Idaho State University to present LUNAFEST 2014, a festival of 9 short films by, for and about women set March 5
Posted February 26, 2014
The Idaho State University Anderson Gender Resource Center will screen LUNAFEST 2014, a festival of nine short films by, for and about women, at 4 p.m. March 5 in the Pond Student Union Bengal Theater.
The screenings are free and open to the public. Donations are encouraged.
Each year, LUNAFEST and its board of advisors receive an astonishing amount of film submissions, which totals more than 600 films by women around the world. Each film is viewed and evaluated individually on its unique ability to capture the “by…for…about women” mission.
LUNAFEST was established in 2000 by LUNA, the makers of the Whole Nutrition Bar for Women, to simultaneously promote women filmmakers, raise awareness for women’s issues, and support worthy women’s nonprofit organizations throughout the U.S. and Canada. Proceeds will benefit The Breast Cancer Fund. Additional information about LUNAFEST is available at www.lunafest.org.
For additional information on the Pocatello screening, please call 282-2805.
The Anderson Center at Idaho State University serves as the focal point on campus for the consideration of gender issues. In its efforts, the Anderson Center is especially guided by the ideal of diversity, which allows it to envision a future free of the limitations imposed by our culture’s standard definitions of gender and other categories of difference.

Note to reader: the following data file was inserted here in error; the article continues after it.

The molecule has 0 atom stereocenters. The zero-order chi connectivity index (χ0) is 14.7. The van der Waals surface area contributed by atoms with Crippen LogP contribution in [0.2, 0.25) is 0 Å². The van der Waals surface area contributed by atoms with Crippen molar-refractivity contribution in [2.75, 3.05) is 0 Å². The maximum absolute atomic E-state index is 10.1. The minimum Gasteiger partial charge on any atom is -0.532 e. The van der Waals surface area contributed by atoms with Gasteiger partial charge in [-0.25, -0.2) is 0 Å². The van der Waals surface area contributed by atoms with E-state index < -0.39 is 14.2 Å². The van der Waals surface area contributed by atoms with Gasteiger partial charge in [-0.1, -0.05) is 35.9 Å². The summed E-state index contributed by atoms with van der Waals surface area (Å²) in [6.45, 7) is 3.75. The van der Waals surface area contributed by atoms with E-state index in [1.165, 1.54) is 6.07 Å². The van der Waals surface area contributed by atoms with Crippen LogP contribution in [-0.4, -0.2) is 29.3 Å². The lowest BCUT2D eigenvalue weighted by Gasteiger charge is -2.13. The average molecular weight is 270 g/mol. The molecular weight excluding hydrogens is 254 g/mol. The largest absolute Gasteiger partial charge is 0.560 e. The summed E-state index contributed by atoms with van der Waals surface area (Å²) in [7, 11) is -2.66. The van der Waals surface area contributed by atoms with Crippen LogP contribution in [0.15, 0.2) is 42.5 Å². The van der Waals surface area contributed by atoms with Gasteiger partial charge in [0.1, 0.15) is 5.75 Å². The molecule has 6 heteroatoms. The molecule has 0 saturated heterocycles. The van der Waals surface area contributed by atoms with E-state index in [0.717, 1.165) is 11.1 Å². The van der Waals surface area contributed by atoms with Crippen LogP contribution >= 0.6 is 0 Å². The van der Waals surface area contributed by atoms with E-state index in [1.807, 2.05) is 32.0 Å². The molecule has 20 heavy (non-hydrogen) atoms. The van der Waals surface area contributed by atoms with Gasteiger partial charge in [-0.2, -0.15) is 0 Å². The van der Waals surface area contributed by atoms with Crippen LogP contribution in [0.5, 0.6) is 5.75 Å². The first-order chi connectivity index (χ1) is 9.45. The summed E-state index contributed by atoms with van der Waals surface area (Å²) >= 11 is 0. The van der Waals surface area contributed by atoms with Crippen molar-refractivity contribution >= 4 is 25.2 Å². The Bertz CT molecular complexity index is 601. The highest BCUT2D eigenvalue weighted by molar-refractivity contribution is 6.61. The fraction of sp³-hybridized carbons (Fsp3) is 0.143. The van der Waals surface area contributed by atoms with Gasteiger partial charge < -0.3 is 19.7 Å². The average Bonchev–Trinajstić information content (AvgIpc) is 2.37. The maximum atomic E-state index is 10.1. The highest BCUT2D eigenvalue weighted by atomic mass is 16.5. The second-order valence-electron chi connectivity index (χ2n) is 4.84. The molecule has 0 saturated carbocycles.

The nine short films selected for this year, a combination of live action, animation and documentary are as follows:
• “Date with Fate” by Venetia Taylor – When it comes to blind dating, some things are meant to be—whether you like it or not.
• “Flying Anne” by Catherine van Campen ¬– A young girl with Tourette’s syndrome takes “flight” to navigate life with her tics.
• “Maria of Many” by Alexandra Liveris – Meet María—Mexican immigrant, domestic worker, committed mom and activist.
• “Sidewalk” by Celia Bullwinkel – A woman walks through life, confronts her changing body and learns to love herself.
• “Tiny Miny Magic” by Danielle Lurie – When Sam and her mailman exchange presents via her mailbox, an unexpected love connection blossoms.
• “First Match” by Olivia Newman – A determined female wrestler prepares for her first co-ed high school match.
• “Granny’s Got Game” by Angela Gorsica Alford – Seven fiercely competitive women in their 70s bond and play winning basketball, proving you are never too old to do what you love.
• “Running Dry” by Dimitra Nikolopoulou – A woman impacted by economic hardships journeys into contemporary Athens.
• “Sound Shadows” by Julie Engaas” – Enter a world where sound gives shape to space.